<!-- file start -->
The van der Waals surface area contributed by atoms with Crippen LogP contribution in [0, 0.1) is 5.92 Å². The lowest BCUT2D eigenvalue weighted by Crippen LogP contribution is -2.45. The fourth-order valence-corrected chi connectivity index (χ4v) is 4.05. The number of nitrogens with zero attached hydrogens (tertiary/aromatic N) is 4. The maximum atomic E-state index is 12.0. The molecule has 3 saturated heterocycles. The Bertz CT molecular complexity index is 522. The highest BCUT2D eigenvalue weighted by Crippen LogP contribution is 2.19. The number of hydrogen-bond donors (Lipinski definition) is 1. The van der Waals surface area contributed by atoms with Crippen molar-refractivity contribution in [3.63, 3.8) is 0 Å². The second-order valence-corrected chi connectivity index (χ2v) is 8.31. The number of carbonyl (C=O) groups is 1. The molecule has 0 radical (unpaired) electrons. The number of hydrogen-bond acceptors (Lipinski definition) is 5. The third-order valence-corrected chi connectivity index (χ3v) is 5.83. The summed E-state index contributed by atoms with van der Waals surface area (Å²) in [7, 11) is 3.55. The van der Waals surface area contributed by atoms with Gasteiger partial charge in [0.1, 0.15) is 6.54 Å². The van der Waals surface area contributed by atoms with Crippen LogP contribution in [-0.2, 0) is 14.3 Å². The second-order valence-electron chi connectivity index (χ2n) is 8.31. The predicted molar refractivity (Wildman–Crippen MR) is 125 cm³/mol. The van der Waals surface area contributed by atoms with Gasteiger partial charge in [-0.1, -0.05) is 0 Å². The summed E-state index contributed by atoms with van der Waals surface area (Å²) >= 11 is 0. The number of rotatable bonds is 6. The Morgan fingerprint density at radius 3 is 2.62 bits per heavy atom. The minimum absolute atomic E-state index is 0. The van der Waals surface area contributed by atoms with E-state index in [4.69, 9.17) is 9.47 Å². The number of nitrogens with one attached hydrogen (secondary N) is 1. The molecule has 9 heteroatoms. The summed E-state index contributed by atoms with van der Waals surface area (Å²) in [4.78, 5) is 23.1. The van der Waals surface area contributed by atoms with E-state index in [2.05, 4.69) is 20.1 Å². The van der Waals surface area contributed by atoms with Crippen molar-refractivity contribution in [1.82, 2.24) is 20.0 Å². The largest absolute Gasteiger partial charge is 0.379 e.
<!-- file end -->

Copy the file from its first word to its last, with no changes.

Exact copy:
The van der Waals surface area contributed by atoms with Crippen LogP contribution in [0, 0.1) is 5.92 Å². The lowest BCUT2D eigenvalue weighted by Crippen LogP contribution is -2.45. The fourth-order valence-corrected chi connectivity index (χ4v) is 4.05. The number of nitrogens with zero attached hydrogens (tertiary/aromatic N) is 4. The maximum atomic E-state index is 12.0. The molecule has 3 saturated heterocycles. The Bertz CT molecular complexity index is 522. The highest BCUT2D eigenvalue weighted by Crippen LogP contribution is 2.19. The number of hydrogen-bond donors (Lipinski definition) is 1. The van der Waals surface area contributed by atoms with Crippen molar-refractivity contribution in [3.63, 3.8) is 0 Å². The second-order valence-corrected chi connectivity index (χ2v) is 8.31. The number of carbonyl (C=O) groups is 1. The molecule has 0 radical (unpaired) electrons. The number of hydrogen-bond acceptors (Lipinski definition) is 5. The third-order valence-corrected chi connectivity index (χ3v) is 5.83. The summed E-state index contributed by atoms with van der Waals surface area (Å²) in [7, 11) is 3.55. The van der Waals surface area contributed by atoms with Gasteiger partial charge in [0.1, 0.15) is 6.54 Å². The van der Waals surface area contributed by atoms with Crippen LogP contribution in [-0.2, 0) is 14.3 Å². The second-order valence-electron chi connectivity index (χ2n) is 8.31. The predicted molar refractivity (Wildman–Crippen MR) is 125 cm³/mol. The van der Waals surface area contributed by atoms with Gasteiger partial charge in [-0.1, -0.05) is 0 Å². The summed E-state index contributed by atoms with van der Waals surface area (Å²) >= 11 is 0. The number of rotatable bonds is 6. The Morgan fingerprint density at radius 3 is 2.62 bits per heavy atom. The minimum absolute atomic E-state index is 0. The van der Waals surface area contributed by atoms with E-state index in [4.69, 9.17) is 9.47 Å². The number of nitrogens with one attached hydrogen (secondary N) is 1. The molecule has 9 heteroatoms. The summed E-state index contributed by atoms with van der Waals surface area (Å²) in [4.78, 5) is 23.1. The van der Waals surface area contributed by atoms with E-state index in [2.05, 4.69) is 20.1 Å². The van der Waals surface area contributed by atoms with Crippen molar-refractivity contribution in [1.82, 2.24) is 20.0 Å². The largest absolute Gasteiger partial charge is 0.379 e.